As Woody Allen put it, “If you want to make God laugh, tell him about your plans.”

Our little baby rat, Mr Bubbles, rescued from our psychopathic cat at maybe a week old, eyes still closed, improbably stayed alive, fed by hand with milk from a dropper. He was thriving.

Don’t fear, he’s alive and well. But while he got furrier and cuter, he also got shyer, more wary of us. So when Jay found the definitive online test for distinguishing Norwegian Rats from Roof Rats, it wasn’t a surprise to find out Mr. Bubbles is a roof rat. Ears long enough to cover his eyes. Tail reaches his nose. Pointier snout.

For those who haven’t been Googling about raising wild rats as pets, I can tell you: Norwegian Rats from the wild can make decent pets. It’s more challenging than domesticated Norwegians, but possible. They’re burrowing creatures and that translates well to a cage. But roof rats make poor pets. They’re social with other roof rats, but extremely skittish of humans. They climb high in trees trees for safety, and don’t adjust to captivity.

With a heavy heart, we started preparing Mr. Bubbles for the wild. A baby rat’s not ready to live on its own until 6 weeks. A genius online guide suggested giving him a little cardboard box, with a single rat-sized hole, as a safe place. He took to it immediately, still eating, but hiding from us in his box whenever we were there.

By the time he turned 6 this week, it had become clear that we were on the right path. Even the kids had to admit, it was not in our little rat’s nature to live with us happily, and we barely saw him peek from his box at all. He ate and sneaked around in his cage after dark. “If Mr. Bubbles’ parents are alive, they’ll be so happy we took care of him,” Shayla told us at dinner one night.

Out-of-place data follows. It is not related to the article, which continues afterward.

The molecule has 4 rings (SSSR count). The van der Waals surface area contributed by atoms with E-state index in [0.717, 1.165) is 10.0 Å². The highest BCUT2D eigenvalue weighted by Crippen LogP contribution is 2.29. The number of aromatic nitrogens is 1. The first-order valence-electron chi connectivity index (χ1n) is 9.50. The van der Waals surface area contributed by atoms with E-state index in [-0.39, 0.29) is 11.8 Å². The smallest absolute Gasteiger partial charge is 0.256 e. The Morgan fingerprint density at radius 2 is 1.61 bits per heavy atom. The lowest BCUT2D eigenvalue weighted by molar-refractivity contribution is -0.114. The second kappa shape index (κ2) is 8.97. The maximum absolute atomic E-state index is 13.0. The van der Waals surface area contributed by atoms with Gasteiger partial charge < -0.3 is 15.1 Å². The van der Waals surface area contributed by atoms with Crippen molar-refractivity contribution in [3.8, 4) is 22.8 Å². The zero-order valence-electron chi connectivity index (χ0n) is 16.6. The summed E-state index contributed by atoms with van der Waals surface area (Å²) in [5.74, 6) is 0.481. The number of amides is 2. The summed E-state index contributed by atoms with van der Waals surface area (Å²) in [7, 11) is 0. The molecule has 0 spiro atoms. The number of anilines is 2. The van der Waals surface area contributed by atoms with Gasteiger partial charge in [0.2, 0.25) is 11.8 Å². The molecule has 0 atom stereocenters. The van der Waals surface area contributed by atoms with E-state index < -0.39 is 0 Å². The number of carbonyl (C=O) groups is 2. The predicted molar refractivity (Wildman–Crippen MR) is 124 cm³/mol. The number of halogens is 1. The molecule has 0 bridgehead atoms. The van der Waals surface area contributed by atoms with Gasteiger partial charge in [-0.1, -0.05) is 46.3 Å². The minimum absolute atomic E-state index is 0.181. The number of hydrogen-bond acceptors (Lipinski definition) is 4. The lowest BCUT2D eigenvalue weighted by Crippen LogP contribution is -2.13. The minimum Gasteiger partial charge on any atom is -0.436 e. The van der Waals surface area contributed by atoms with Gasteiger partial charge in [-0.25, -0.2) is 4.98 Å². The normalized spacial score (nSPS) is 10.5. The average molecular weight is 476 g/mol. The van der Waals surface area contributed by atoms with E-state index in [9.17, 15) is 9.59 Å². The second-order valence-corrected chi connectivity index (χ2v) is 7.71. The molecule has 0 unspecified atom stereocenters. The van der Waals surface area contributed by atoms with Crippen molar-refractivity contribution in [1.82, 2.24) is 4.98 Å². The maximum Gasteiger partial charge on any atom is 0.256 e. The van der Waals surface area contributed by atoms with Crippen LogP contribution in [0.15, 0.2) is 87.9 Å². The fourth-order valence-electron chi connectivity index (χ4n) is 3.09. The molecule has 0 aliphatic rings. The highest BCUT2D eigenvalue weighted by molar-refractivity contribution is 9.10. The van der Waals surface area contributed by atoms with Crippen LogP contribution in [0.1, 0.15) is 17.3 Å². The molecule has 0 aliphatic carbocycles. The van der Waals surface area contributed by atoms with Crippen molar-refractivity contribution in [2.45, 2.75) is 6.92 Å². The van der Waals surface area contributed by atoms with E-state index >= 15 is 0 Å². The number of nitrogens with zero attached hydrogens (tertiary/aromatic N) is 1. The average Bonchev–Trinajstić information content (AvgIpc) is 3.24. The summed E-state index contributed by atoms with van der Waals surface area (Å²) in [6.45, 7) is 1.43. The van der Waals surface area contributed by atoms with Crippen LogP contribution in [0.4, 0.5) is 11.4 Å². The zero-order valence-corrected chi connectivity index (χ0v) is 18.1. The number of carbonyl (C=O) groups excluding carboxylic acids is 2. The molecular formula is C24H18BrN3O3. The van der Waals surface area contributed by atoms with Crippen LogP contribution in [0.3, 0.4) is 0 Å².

So this morning, the time came. We taped up the little hole in the box, and brought the cardboard box up to Tilden Park. We found a spot near a creek so he’ll have drinking water, and with a nice mix of trees, where surely there are some friendly critters of his kind to socialize with. I hid the box under twigs and leaves, and untaped the hole. We sprinkled seeds and rat food nearby to get him started. I’d brought the dropper with milk, to see if he’d peek his nose out of the hole for one last drink, but Mr. Bubbles stayed hidden, true to his nature. Sometime today, or as evening approached, he probably ventured out to see his new home. I hope his little heart swelled as he scampered up his first real tree. Free, and with a chance at life.

Be well, Mr. Bubbles. We sure loved having you as our baby rat.